Postural (Orthostatic) Hypotension

Postural hypotension (Table 2) is defined as a decline of ≥20 mm Hg in the systolic BP, and/or a decline of ≥10 mm Hg in the diastolic BP, or an increase of ≥20 beats/minute in pulse rate, and abrupt symptoms of cerebral ischemia (syncope) following postural change from a supine to an upright position. It may be secondary to impaired homeostatic mechanisms of blood pressure regulation; age and/or cardiovascular-disease-related physiological changes; anti-hypertensive medications; and/or recent intake of food.

Table 2. Postural Hypotension.

Prevention:
  • Identify at-risk patient
    • Schedule dental appointments 30 to 60 minutes after the ingestion of meals and medications
    • Ensure profound local anesthesia
      • Use local anesthetic agents containing a vasoconstrictor congruent with the patient’s functional capacity
    • Upon completion of procedures, allow at-risk patients to assume an upright position gradually over 2 minutes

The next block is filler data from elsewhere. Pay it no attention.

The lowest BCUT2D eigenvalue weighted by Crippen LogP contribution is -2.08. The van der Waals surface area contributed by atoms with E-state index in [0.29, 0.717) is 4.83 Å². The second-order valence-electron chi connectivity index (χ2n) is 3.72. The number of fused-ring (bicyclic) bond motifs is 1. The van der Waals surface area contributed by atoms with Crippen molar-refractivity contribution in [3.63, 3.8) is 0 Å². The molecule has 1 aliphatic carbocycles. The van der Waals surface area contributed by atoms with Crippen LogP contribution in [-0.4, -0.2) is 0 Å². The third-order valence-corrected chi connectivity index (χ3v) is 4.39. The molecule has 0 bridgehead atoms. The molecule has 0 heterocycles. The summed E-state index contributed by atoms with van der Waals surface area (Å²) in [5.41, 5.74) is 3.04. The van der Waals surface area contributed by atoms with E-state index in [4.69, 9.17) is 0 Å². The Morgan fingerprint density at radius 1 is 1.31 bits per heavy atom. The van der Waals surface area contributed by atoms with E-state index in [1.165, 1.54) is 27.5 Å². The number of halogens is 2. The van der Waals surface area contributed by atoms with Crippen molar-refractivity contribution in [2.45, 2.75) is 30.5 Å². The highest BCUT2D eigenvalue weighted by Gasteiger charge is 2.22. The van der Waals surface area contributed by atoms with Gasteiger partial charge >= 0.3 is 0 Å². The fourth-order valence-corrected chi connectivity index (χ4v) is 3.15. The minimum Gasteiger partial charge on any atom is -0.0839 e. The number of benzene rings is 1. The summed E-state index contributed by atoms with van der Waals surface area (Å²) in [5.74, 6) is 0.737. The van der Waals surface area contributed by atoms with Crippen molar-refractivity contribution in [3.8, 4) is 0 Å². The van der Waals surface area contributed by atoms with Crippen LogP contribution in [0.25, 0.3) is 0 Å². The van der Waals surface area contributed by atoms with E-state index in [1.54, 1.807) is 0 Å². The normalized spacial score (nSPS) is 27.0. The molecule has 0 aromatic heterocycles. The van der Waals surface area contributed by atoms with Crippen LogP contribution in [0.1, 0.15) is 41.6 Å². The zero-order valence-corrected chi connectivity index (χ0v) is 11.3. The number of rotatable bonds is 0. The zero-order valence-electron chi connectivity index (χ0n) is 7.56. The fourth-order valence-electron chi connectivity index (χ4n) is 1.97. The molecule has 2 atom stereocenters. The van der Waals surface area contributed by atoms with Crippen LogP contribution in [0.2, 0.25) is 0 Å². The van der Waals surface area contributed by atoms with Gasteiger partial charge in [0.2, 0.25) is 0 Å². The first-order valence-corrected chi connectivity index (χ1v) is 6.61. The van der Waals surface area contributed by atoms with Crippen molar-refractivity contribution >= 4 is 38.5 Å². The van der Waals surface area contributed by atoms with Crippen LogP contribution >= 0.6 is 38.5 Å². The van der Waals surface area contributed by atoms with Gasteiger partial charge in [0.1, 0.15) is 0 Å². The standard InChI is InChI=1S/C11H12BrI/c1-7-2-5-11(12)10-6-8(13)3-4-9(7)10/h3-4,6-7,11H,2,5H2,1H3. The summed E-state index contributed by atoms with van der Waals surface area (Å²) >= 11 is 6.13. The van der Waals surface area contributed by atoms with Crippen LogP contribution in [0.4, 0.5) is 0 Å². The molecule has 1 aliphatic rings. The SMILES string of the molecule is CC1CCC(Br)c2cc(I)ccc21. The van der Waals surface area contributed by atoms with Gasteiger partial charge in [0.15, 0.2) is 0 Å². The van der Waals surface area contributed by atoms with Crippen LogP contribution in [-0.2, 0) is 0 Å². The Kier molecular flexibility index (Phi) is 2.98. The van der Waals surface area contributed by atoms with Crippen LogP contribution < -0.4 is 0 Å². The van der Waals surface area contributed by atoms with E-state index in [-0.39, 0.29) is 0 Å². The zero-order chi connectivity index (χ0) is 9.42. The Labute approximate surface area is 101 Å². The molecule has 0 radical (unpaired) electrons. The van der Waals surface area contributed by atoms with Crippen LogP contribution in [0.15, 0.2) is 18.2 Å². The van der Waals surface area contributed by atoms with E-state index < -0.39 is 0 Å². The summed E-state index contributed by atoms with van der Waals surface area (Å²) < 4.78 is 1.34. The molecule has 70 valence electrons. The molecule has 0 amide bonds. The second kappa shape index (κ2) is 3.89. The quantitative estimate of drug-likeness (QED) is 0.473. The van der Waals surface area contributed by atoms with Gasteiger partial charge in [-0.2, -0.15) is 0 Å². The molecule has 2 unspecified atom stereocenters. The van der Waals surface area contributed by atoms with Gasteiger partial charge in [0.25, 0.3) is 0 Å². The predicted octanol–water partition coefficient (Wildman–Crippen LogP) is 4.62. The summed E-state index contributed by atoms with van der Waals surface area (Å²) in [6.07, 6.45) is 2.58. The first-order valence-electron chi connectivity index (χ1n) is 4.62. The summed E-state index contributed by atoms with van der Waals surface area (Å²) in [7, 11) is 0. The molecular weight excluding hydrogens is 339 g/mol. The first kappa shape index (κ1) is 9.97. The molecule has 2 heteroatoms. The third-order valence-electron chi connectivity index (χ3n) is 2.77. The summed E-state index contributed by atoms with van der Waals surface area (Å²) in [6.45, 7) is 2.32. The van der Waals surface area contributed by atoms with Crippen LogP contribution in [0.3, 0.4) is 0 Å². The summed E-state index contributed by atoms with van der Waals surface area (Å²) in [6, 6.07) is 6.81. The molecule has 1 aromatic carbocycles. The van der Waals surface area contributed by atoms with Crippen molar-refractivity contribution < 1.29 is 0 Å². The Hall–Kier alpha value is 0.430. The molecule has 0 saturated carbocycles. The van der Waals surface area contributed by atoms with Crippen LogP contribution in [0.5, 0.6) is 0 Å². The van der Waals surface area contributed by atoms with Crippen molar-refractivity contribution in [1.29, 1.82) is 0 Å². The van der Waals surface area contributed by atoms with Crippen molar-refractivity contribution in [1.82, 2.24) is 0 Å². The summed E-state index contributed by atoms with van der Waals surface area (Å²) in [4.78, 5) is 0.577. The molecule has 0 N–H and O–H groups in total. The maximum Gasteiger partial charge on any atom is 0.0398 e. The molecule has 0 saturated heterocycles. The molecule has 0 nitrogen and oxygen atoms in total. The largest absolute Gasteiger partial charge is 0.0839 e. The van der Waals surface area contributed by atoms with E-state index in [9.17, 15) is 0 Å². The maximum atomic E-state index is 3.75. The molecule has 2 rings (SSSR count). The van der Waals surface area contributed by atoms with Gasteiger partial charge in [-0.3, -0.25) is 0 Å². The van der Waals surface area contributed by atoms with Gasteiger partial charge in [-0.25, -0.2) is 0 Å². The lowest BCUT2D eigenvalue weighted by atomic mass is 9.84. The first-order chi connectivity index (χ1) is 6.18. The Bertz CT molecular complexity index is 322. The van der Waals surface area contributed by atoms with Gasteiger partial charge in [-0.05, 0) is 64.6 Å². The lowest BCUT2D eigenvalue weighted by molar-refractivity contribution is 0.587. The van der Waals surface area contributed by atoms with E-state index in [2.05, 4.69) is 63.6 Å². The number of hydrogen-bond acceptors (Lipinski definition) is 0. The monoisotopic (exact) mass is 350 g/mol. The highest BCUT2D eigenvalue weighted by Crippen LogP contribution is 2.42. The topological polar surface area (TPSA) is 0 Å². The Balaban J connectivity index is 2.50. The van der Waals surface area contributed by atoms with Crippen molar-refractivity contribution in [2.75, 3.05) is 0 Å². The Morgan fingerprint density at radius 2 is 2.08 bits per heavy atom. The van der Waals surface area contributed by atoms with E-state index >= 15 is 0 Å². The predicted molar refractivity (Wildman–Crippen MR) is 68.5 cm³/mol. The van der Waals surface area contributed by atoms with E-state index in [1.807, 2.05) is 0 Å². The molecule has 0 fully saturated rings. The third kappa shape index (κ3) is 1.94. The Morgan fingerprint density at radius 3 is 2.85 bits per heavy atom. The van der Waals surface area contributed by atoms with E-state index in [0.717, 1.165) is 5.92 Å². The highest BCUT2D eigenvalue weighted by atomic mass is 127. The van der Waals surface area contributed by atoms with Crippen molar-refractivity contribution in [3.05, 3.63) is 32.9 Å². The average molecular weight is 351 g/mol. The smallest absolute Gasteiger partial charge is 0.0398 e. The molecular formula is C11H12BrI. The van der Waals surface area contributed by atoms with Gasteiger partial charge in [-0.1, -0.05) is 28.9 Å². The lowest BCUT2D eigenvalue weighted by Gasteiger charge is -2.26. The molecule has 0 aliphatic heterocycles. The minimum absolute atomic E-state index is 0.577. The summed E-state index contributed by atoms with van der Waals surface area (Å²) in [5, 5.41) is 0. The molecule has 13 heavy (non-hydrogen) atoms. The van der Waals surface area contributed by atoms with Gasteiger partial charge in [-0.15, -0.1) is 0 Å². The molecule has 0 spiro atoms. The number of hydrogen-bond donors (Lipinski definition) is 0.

Signs and symptoms:
  • No prodromal signs and symptoms
  • Abrupt syncope when patient assumes an upright position
    • A decline (from baseline) of 20 mm Hg or more in the systolic blood pressure AND/OR
    • A decline (from baseline) of 10 mm Hg or more in the diastolic blood pressure AND/OR
    • An increase (from baseline) in pulse rate of 20 beats per minute or more
Emergency response:
  • Immediately return patient to supine position for 5-10 minutes
    • Administer oxygen
      • 4 to 6 L/min by nasal cannula
    • Reevaluate vital signs
  • Allow patient to assume a sitting position for at least 2 minutes
    • Reevaluate vital signs
  • Allow patient to stand for 2 minutes
    • Reevaluate vital signs
  • If patient’s condition is deteriorating
    • Activate EMS
      • Monitor vital signs
        • If at any time the patient becomes unresponsive, no normal breathing, and no palpable pulse consider the diagnosis of cardiac arrest
          • Immediate CPR and defibrillation congruent with current recommendations
Nota bene:
  • Signs of recovery: vital signs return to baseline values, patient is alert
  • Signs of deterioration: vital signs unstable, mental status labile
  • Postural hypotension, often observed in older patients, may result in significant morbidity from associated falls
    • The lack of prodromal signs and symptoms should prompt oral healthcare providers to take preemptive action.